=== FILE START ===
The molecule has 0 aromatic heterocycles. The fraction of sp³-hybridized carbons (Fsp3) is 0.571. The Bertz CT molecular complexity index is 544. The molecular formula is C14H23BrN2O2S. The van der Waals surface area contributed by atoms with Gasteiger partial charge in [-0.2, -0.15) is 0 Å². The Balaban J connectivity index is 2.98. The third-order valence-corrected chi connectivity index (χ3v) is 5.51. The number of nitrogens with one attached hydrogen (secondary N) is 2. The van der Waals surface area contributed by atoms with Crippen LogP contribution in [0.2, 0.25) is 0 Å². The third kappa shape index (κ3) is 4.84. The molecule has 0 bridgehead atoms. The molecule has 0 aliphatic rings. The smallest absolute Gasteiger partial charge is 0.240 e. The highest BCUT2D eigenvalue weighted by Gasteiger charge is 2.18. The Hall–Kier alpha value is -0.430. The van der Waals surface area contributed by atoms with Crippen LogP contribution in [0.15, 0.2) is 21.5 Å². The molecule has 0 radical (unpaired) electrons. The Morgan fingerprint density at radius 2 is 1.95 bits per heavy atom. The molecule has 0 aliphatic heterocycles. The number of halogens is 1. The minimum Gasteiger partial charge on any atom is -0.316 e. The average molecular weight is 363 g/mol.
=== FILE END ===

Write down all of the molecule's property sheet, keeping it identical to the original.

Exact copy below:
The molecule has 0 aromatic heterocycles. The fraction of sp³-hybridized carbons (Fsp3) is 0.571. The Bertz CT molecular complexity index is 544. The molecular formula is C14H23BrN2O2S. The van der Waals surface area contributed by atoms with Gasteiger partial charge in [-0.2, -0.15) is 0 Å². The Balaban J connectivity index is 2.98. The third-order valence-corrected chi connectivity index (χ3v) is 5.51. The number of nitrogens with one attached hydrogen (secondary N) is 2. The van der Waals surface area contributed by atoms with Crippen LogP contribution in [0.2, 0.25) is 0 Å². The third kappa shape index (κ3) is 4.84. The molecule has 0 bridgehead atoms. The molecule has 0 aliphatic rings. The smallest absolute Gasteiger partial charge is 0.240 e. The highest BCUT2D eigenvalue weighted by Gasteiger charge is 2.18. The Hall–Kier alpha value is -0.430. The van der Waals surface area contributed by atoms with Crippen LogP contribution in [0.15, 0.2) is 21.5 Å². The molecule has 0 radical (unpaired) electrons. The Morgan fingerprint density at radius 2 is 1.95 bits per heavy atom. The molecule has 0 aliphatic heterocycles. The number of halogens is 1. The minimum Gasteiger partial charge on any atom is -0.316 e. The average molecular weight is 363 g/mol.